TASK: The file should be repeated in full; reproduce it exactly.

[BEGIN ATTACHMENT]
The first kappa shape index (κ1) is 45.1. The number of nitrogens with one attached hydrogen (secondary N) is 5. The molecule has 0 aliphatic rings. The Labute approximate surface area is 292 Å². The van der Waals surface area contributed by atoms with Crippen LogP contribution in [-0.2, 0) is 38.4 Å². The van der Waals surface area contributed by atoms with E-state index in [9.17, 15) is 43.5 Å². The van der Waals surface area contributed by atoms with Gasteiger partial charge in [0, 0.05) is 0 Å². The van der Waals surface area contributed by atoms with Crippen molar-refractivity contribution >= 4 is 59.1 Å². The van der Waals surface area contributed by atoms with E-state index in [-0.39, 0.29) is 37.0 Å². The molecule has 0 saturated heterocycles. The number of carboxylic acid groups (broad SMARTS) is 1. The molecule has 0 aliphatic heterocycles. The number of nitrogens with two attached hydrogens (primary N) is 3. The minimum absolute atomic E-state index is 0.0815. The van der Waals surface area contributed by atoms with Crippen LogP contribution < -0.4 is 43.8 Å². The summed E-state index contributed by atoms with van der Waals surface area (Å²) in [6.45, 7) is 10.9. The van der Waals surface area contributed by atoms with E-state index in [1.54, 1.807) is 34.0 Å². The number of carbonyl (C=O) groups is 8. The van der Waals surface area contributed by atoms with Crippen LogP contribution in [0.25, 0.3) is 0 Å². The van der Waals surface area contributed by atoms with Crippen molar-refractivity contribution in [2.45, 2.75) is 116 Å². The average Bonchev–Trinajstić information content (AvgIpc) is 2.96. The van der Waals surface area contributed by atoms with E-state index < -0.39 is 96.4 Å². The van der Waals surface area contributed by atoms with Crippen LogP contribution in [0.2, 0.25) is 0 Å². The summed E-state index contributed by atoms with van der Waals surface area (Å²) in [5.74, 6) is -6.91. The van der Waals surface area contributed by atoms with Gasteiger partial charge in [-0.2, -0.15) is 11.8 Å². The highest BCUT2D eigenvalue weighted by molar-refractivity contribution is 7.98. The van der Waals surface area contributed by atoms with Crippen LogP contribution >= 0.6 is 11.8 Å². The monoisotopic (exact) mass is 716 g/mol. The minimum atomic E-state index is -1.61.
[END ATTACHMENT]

The first kappa shape index (κ1) is 45.1. The number of nitrogens with one attached hydrogen (secondary N) is 5. The molecule has 0 aliphatic rings. The Labute approximate surface area is 292 Å². The van der Waals surface area contributed by atoms with Crippen LogP contribution in [-0.2, 0) is 38.4 Å². The van der Waals surface area contributed by atoms with E-state index in [9.17, 15) is 43.5 Å². The van der Waals surface area contributed by atoms with Gasteiger partial charge in [0, 0.05) is 0 Å². The van der Waals surface area contributed by atoms with Crippen molar-refractivity contribution >= 4 is 59.1 Å². The van der Waals surface area contributed by atoms with E-state index in [-0.39, 0.29) is 37.0 Å². The molecule has 0 saturated heterocycles. The number of carboxylic acid groups (broad SMARTS) is 1. The molecule has 0 aliphatic heterocycles. The number of nitrogens with two attached hydrogens (primary N) is 3. The minimum absolute atomic E-state index is 0.0815. The van der Waals surface area contributed by atoms with Crippen LogP contribution < -0.4 is 43.8 Å². The summed E-state index contributed by atoms with van der Waals surface area (Å²) in [6.45, 7) is 10.9. The van der Waals surface area contributed by atoms with E-state index in [1.54, 1.807) is 34.0 Å². The number of carbonyl (C=O) groups is 8. The van der Waals surface area contributed by atoms with Crippen LogP contribution in [0.25, 0.3) is 0 Å². The van der Waals surface area contributed by atoms with Crippen molar-refractivity contribution in [2.45, 2.75) is 116 Å². The average Bonchev–Trinajstić information content (AvgIpc) is 2.96. The van der Waals surface area contributed by atoms with E-state index < -0.39 is 96.4 Å². The van der Waals surface area contributed by atoms with Crippen LogP contribution in [0.2, 0.25) is 0 Å². The summed E-state index contributed by atoms with van der Waals surface area (Å²) in [5.74, 6) is -6.91. The van der Waals surface area contributed by atoms with Gasteiger partial charge in [-0.2, -0.15) is 11.8 Å². The highest BCUT2D eigenvalue weighted by molar-refractivity contribution is 7.98. The van der Waals surface area contributed by atoms with Crippen LogP contribution >= 0.6 is 11.8 Å². The monoisotopic (exact) mass is 716 g/mol. The minimum atomic E-state index is -1.61.